Let's say a casino agreed to this, and you played a game where you might go ten games winning $1000 each time, and this would typically be matched by 11 losing sessions of $1000 each. $10k up and $11k down, that can't be too unusual. If you got rebated for 20% of your losses *each time* immediately upon losing, for each session, you would indeed have the Golden Goose on your hands. Your losses would be cut to $8800 vs your $10k wins every 21 sessions. I'm sure somebody can make a better math example than that, but...

So I guess they don't do it that way? But the story seems to suggest they do.

edit: PS, it occurs to me the casino would only want to rebate theoretical expected losses unless they were crazy.

By the way, Terrible's in Las Vegas will give you a 5-10% loss rebate on $500-$1000 losses.

Quote:odiousgambitJust mulling the story about the "the blackjack player who beat the Trop for $6 million, Borgata for $5 million and Caesars for $4 million" over , it has occurred to me that getting rebated for your gambling losses must equate to Player Edge if the HE is low, AND they go about it in a liberal way.

Let's say a casino agreed to this, and you played a game where you might go ten games winning $1000 each time, and this would typically be matched by 11 losing sessions of $1000 each. $10k up and $11k down, that can't be too unusual. If you got rebated for 20% of your losses *each time* immediately upon losing, for each session, you would indeed have the Golden Goose on your hands. Your losses would be cut to $8800 vs your $10k wins every 21 sessions. I'm sure somebody can make a better math example than that, but...

So I guess they don't do it that way? But the story seems to suggest they do.

edit: PS, it occurs to me the casino would only want to rebate theoretical expected losses unless they were crazy.

I'm pretty sure at that level, it is done on a "per trip" basis, and on actual losses, not theoretical. However, we do have some former hosts who participate on this board who should be able to confirm the details.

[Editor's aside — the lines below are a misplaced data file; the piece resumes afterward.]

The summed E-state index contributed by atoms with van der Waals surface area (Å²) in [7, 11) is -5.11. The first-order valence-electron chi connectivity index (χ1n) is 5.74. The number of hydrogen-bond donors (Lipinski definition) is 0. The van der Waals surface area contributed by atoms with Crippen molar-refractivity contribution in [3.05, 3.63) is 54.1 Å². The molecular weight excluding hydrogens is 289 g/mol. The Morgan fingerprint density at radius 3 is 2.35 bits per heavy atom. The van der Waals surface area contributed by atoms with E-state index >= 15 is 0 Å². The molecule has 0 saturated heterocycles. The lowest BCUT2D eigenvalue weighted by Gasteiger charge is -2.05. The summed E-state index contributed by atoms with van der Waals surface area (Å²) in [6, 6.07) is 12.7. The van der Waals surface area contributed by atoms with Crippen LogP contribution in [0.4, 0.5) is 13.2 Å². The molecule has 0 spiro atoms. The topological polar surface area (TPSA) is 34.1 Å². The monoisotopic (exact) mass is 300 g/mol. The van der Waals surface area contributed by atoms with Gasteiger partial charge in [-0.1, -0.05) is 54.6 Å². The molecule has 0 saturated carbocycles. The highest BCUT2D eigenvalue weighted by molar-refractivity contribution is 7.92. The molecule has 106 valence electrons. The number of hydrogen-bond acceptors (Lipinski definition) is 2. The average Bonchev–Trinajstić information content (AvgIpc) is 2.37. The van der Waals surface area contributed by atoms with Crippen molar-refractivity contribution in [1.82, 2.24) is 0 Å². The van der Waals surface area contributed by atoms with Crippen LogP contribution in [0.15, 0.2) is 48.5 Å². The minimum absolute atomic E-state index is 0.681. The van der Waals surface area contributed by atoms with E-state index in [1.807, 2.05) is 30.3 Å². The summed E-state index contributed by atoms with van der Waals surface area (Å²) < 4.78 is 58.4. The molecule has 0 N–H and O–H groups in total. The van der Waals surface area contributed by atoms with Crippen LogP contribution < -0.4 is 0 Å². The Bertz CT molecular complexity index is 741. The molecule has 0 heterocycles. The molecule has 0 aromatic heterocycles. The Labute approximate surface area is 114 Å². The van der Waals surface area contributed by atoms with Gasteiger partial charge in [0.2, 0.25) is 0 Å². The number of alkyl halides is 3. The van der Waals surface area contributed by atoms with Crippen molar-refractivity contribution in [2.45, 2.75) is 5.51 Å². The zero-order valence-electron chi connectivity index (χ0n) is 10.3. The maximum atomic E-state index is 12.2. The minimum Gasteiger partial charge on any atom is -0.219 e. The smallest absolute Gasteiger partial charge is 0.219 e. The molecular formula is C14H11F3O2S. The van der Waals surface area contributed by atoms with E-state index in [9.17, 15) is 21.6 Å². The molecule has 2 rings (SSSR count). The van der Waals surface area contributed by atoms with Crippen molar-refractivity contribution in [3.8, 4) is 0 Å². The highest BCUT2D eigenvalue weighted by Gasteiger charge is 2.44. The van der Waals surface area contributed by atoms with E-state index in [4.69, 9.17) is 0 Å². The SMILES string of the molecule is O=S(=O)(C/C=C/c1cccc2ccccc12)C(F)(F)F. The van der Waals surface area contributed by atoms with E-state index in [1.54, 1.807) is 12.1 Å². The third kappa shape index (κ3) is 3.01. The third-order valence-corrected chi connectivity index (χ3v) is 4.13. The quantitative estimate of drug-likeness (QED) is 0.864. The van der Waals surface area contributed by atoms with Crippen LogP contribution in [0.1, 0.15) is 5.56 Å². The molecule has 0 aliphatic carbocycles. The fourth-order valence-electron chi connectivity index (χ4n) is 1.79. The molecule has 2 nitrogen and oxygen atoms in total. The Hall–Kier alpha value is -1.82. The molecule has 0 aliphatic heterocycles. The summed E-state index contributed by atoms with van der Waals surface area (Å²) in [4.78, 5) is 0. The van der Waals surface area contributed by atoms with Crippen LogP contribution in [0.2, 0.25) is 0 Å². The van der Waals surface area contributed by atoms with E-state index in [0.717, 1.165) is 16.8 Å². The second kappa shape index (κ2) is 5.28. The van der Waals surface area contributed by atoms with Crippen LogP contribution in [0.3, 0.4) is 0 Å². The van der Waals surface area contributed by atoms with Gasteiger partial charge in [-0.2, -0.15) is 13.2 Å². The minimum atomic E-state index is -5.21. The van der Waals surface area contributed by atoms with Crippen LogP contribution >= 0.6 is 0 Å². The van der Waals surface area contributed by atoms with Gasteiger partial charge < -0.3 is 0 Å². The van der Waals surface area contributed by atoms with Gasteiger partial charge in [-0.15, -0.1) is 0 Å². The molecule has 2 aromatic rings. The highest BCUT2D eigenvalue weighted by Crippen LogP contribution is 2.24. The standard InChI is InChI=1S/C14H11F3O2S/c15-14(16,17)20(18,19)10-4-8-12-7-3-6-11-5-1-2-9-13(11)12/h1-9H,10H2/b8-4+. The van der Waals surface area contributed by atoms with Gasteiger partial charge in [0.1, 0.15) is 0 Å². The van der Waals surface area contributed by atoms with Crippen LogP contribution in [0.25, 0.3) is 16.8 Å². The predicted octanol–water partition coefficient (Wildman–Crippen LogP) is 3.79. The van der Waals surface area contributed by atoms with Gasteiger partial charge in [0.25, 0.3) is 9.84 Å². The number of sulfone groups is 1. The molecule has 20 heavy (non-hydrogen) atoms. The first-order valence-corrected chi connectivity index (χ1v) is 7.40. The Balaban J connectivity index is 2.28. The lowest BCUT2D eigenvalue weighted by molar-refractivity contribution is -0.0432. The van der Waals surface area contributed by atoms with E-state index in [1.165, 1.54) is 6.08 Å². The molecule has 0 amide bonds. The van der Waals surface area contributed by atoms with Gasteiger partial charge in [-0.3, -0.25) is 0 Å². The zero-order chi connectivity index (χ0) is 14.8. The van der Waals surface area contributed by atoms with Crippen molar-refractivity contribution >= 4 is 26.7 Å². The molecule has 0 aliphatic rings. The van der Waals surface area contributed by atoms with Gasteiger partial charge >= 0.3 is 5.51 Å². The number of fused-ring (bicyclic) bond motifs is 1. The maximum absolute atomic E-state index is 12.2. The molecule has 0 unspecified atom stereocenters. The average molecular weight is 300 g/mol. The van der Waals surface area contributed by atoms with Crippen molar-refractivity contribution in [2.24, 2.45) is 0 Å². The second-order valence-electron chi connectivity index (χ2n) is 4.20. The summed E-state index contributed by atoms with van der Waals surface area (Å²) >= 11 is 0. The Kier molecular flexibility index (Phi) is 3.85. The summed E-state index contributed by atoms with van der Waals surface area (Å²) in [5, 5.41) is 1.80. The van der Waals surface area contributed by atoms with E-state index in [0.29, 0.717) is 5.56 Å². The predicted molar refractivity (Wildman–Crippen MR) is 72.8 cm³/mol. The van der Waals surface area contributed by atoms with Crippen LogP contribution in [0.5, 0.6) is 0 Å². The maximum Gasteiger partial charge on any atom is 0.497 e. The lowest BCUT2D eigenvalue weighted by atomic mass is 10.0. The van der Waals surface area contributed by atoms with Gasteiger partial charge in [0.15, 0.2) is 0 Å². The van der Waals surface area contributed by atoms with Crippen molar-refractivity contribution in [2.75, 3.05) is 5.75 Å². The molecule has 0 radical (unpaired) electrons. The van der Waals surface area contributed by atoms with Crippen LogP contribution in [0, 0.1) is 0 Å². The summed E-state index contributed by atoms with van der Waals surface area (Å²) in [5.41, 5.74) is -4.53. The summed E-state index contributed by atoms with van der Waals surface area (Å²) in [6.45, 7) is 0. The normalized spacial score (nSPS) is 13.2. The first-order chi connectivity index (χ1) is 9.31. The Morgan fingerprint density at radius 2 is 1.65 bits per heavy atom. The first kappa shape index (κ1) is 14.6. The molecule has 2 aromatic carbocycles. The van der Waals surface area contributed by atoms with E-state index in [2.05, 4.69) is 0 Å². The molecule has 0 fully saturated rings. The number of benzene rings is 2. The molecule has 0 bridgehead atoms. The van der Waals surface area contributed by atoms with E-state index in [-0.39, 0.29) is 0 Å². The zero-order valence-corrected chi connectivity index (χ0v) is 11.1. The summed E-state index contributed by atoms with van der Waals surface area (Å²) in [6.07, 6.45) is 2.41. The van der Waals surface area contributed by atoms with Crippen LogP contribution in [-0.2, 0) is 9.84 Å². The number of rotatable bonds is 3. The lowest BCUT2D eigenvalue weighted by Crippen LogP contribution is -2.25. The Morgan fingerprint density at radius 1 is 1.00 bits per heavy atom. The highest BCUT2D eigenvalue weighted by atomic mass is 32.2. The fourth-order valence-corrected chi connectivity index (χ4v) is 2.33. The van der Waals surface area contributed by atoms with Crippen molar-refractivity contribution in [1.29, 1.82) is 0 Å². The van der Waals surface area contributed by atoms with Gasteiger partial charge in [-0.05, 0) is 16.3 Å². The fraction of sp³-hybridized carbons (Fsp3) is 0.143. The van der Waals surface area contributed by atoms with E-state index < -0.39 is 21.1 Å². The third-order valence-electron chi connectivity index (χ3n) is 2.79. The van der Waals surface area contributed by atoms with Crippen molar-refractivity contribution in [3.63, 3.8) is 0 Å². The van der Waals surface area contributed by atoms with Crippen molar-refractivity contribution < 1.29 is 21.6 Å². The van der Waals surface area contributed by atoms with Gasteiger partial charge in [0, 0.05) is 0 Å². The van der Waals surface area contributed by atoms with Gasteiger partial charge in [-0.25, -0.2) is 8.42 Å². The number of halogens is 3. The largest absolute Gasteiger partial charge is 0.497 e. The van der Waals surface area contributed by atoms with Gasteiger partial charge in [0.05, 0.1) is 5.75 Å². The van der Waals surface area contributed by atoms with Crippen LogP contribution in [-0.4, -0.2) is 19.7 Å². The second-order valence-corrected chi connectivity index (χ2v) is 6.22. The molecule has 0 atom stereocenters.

I think it is too easy to think that actual losses are better than theoretical losses, but that can't be right can it?

It's fascinating to think that these AC casinos might have really gotten stupid about this! IMHO you would have to rebate only theoretical losses based on the Expected Value of your bets, otherwise the casino could find itself rebating expected negative variance on, well, a game like blackjack where the HE is too low for that [so I disagree with some other posts]. See the first post to see what I mean, and feel free to point out where I am all wet.

Quote:odiousgambit

I think it is too easy to think that actual losses are better than theoretical losses, but that can't be right can it?

Rebating actual losses is better to the casino, because they still get to keep a portion of your money (they won't rebate your entire loss, so, you will still lose, just less than you otherwise would), while if they rebated theoretical losses, they would have to pay you more when you win.

In the long run, it would all even out, of course, because the total actual losses would converge to theoretical, but short term, the casino could easily find itself paying out way more than getting in if it rebated theoretical losses.

Pretty much any time I heard about loss rebate, it was about total losses per day or something like that, not immediate rebates after a loss. If they wanted to do the latter, I think, a better way would be to simply lower the house edge (like that promotion in Connecticut when they'd let you triple down in black jack) ... this would btw, be equivalent to rebating theoretical losses.

Quote:weaselmanIn the long run, it would all even out, of course, because the total actual losses would converge to theoretical, but short term, the casino could easily find itself paying out way more than getting in if it rebated theoretical losses.

No no no.

Actual loss rebates don't even out to theoretical loss rebates - because you cannot "rebate" winnings.

Losing $800 instead of $1000 is not equalized by winning $800 instead of $1000.

Quote:thecesspitAren't normal comps effectively a small rebate of theoretical loss?

Exactly. This is why expecting the casino to give you better comping when you lose big is so disappointing. Whether you win or lose, it is the theoretical that matters. In the case of carefully only rebating losses, I can see that being done in a wise way that makes sense... or not. Surely the EV of your betting, always theoretical, has to play a role.